Over the past month or so, I have written a series of articles comparing two or more candidates within the same sector to determine their viability as long-term investments. Readers seem to like this idea, particularly my comparisons of AT&T (NYSE:T) and Verizon (NYSE:VZ) (click here) and my Big Pharma comparison (click here). Continuing with this theme, I want to compare another two companies that are very similar to assess which may be more appropriate for retirement investing. Today's candidates are CVS Caremark (NYSE:CVS) and Walgreen (WAG).
During the 20-year period between 1992 and 2012, Walgreen's share price has climbed from $5.01 to $35.21, which is more than a 10.8% annualized gain in share price. Over the same time period, CVS's share price has risen from $13.13 to $45.98, a more modest 6.8% growth rate. Although Walgreen's performance was significantly higher, either stock should definitely help you keep up with inflation, which is a major concern about retirement portfolios as retirees live longer and longer. If you retire at 65, it is more likely than ever that you will live into your 90s, and you can be certain that U.S. dollars will not have the same purchasing power 20-30 years later.
Walgreen 20-Year Chart
Click to enlarge images.
CVS 20-Year Chart
The combination of share price gains with adequate yield is the goal of most retirement portfolios, so let's examine these companies' track record in this area.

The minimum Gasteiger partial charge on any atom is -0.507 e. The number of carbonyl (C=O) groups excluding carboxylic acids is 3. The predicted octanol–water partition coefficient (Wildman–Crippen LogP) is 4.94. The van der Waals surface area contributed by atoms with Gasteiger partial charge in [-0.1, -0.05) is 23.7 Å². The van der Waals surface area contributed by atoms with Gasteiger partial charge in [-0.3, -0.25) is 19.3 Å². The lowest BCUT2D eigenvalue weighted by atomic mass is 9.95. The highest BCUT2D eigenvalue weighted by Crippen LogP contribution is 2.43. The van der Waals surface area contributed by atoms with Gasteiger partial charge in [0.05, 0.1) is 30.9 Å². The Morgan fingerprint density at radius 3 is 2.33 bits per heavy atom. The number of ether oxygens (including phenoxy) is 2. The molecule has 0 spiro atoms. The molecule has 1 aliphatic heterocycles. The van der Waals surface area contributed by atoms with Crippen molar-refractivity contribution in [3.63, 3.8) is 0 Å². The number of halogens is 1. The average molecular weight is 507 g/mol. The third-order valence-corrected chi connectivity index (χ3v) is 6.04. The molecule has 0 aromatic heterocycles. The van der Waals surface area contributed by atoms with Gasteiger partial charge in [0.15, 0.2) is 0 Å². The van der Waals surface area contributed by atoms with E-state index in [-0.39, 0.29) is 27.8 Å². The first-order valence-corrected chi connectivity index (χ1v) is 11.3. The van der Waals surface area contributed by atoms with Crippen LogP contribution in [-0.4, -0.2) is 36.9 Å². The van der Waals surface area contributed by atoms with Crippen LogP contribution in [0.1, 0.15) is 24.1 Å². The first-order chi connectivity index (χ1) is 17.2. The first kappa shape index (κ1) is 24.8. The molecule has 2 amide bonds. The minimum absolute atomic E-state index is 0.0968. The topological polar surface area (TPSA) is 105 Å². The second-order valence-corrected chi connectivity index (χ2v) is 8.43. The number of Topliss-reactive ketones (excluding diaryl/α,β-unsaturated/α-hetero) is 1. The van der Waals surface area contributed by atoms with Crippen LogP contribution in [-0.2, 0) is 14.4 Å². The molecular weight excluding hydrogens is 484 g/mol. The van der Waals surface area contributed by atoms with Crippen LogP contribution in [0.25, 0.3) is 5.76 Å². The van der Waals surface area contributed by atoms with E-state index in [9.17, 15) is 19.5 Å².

Walgreen outperformed CVS in this category as well, raising its dividend each and every year of this 20-year comparison by an average of 14.2% per year, a great "cost of living adjustment" for its retired shareholders. CVS was much more erratic with its dividend increases. For the first three years of the comparison, the dividend was significantly above that of Walgreen's. However, it was drastically cut in 1996, and remained constant, with no increases until 2004. Since 2004, the company has increased the dividend every year by an average of 22% per year. It would be phenomenal for shareholders if this rate continued. However, the eight-year period of stagnant dividends following a major cut is a cause for concern.
From the gains in share price and dividend increases, it is pretty obvious that Walgreen would win a 20-year backtest. But let's see just how much better an investor would have done. We are going to assume a hypothetical investment of $10,000 in each company made 20 years ago. We will also assume that all dividends are reinvested in new shares, as they always should be.
This result was very surprising, considering how similar most investors consider these companies to be. An investment in Walgreen 20 years ago is worth 2.2 times a similar investment in CVS. Now, I fully realize that past performance in no way is a guarantee of future results. However, I believe strongly in the thesis that companies that have strong records of creating shareholder value and increasing yields in the past tend to continue to do so in the future.
Either of these companies is a fine investment. A CVS investor would have turned $10,000 into almost $42,000, which is nothing to be upset about. Walgreen has simply done a much better job of creating value for its investors, and is therefore the winner of this comparison.